A life cycle assessment of Canadian peas and lentils was generated using data directly from 600 growers. View the impact of Canadian pulses on 13 different environmental end points.

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See the environmental impact of Canadian faba and dry beans.

A life cycle assessment of Canadian navy, red kidney, pinto and faba beans was conducted using data directly from bean growers.

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Canadian pulses care for the air

Canadian pulses help curb greenhouse gas emissions. A single pulse is small, but Canadian pulse crops have shown big potential while having a low carbon footprint.

Low Carbon Footprint

The production and use of nitrogen fertilizers are a significant contributor to the overall carbon footprint of agriculture and food production. Pulses like beans, peas and lentils have a naturally lower carbon footprint than most foods because they require little to no nitrogen fertilizer to grow. Pulses have a special relationship with certain soil bacteria that convert nitrogen from the air into a form that is usable to the growing pulse crop. This process is known as symbiotic nitrogen fixation.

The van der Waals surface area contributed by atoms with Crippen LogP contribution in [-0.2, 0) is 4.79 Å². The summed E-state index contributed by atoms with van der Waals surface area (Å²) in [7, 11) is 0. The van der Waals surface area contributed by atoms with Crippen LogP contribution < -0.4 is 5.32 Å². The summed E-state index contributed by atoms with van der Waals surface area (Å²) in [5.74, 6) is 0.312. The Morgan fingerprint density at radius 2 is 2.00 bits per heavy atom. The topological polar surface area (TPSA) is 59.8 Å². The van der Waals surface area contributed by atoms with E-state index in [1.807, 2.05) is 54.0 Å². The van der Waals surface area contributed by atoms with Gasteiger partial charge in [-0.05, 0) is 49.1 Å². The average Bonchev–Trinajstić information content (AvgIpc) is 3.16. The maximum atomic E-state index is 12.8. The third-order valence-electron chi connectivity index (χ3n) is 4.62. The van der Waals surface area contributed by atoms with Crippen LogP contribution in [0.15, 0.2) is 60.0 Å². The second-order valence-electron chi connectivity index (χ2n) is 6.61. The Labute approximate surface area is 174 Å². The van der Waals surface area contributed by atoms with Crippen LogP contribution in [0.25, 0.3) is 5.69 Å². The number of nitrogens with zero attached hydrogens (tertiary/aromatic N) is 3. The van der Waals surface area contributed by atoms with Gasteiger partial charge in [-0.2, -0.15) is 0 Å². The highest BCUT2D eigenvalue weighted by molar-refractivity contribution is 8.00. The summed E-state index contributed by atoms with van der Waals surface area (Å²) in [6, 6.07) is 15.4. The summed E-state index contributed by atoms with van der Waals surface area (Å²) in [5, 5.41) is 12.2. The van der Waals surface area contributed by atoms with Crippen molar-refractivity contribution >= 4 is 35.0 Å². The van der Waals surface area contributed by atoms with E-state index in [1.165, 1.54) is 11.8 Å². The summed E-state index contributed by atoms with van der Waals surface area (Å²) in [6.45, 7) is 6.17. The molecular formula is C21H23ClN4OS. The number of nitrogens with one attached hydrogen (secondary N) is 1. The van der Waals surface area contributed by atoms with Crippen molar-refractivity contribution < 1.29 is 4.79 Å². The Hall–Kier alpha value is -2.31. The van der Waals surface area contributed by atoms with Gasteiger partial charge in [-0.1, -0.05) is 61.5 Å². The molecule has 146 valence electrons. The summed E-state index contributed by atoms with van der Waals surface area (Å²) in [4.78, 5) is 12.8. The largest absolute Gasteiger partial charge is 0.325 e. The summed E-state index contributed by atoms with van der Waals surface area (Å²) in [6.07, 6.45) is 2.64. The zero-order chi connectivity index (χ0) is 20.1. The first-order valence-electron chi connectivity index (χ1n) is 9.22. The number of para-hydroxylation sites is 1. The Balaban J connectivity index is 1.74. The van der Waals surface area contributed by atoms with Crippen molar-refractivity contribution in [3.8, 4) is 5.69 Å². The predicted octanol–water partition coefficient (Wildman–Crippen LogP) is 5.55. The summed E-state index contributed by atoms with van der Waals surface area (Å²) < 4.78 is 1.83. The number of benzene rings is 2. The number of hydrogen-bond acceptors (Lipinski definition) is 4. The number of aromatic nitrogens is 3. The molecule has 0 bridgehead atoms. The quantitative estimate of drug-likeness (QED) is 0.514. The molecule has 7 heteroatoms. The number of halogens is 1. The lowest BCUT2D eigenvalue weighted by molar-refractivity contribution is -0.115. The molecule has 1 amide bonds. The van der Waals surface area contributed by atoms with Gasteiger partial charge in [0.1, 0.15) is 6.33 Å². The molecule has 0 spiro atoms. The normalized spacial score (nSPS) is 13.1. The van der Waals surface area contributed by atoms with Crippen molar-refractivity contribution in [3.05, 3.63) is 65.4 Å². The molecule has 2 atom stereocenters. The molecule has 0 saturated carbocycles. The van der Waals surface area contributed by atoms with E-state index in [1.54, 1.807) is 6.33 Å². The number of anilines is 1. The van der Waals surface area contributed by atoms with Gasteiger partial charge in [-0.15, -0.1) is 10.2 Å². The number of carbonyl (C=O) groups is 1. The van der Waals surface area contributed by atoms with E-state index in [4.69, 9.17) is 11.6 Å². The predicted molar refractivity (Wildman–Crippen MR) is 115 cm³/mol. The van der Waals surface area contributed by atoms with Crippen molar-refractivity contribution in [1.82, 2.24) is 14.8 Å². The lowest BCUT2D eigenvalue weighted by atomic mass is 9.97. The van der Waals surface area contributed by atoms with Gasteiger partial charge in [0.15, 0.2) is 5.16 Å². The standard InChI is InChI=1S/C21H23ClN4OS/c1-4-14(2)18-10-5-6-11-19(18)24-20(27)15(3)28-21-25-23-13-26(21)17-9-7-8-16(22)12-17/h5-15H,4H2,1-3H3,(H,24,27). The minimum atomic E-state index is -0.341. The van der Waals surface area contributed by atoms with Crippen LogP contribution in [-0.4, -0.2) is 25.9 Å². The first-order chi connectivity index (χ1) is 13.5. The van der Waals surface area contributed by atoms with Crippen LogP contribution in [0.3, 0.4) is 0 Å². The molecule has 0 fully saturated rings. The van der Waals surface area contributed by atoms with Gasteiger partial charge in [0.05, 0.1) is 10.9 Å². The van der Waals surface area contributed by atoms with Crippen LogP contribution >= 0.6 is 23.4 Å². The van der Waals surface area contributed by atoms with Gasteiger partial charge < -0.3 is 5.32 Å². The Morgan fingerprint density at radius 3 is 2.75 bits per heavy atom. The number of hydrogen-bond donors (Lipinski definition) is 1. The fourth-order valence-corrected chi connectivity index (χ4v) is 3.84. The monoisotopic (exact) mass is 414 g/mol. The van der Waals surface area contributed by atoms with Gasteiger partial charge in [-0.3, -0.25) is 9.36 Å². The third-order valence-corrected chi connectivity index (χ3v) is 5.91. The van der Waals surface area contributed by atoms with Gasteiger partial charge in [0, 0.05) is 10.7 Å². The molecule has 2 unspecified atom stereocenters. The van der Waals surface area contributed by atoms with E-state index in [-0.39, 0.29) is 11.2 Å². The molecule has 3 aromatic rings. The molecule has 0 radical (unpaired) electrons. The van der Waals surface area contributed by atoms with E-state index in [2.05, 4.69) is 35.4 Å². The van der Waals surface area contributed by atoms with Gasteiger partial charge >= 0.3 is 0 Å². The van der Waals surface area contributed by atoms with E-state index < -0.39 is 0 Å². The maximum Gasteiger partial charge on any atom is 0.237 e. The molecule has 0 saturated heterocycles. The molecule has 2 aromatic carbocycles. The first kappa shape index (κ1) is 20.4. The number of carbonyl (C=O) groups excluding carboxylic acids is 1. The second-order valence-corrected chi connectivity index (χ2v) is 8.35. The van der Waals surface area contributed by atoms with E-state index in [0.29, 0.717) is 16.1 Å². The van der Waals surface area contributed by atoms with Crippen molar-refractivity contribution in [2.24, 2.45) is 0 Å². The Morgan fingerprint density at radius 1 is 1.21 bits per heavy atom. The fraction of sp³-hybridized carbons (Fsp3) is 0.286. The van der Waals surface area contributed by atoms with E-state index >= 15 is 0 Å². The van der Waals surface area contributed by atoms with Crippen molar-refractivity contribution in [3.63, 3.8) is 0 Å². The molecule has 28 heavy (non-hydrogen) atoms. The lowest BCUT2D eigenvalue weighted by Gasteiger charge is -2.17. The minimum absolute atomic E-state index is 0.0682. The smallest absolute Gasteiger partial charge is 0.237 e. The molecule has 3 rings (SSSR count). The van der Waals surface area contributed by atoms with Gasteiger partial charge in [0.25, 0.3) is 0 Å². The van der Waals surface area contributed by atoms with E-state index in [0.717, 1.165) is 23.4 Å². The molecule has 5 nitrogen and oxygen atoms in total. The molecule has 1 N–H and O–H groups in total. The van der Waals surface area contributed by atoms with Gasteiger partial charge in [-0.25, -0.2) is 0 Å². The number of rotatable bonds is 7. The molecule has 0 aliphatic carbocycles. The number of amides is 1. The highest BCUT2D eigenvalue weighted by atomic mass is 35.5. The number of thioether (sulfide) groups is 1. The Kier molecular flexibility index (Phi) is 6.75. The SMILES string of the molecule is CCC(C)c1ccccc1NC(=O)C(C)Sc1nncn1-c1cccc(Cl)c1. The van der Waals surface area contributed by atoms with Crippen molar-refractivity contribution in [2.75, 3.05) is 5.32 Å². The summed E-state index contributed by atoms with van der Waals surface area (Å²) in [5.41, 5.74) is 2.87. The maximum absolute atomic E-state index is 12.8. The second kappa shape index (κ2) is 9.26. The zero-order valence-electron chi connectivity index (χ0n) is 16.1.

Canadian pulses conserve water

Canadian pulses are resilient and require less water to grow. A single pulse is small, but a whole crop has massive potential because of pulses’ proven yields despite changing climates.

  • Water Efficiency

    Pulses are a protein source with a very low water footprint. Pulses such as peas, lentils and chickpeas are well-adapted to semi-arid conditions and can tolerate drought stress. Pulse crops like peas and lentils also use water in a different way than other crops grown in rotation, extracting water from a shallower depth, leaving more water deep in the soil for the following year’s cereal or oilseed crop.

Canadian pulses give back to the earth

Canadian pulses naturally revive depleted soil, and save on inputs. A single pulse is small but the ability of Canadian pulse crops to improve soil health and provide rotation benefits is mighty.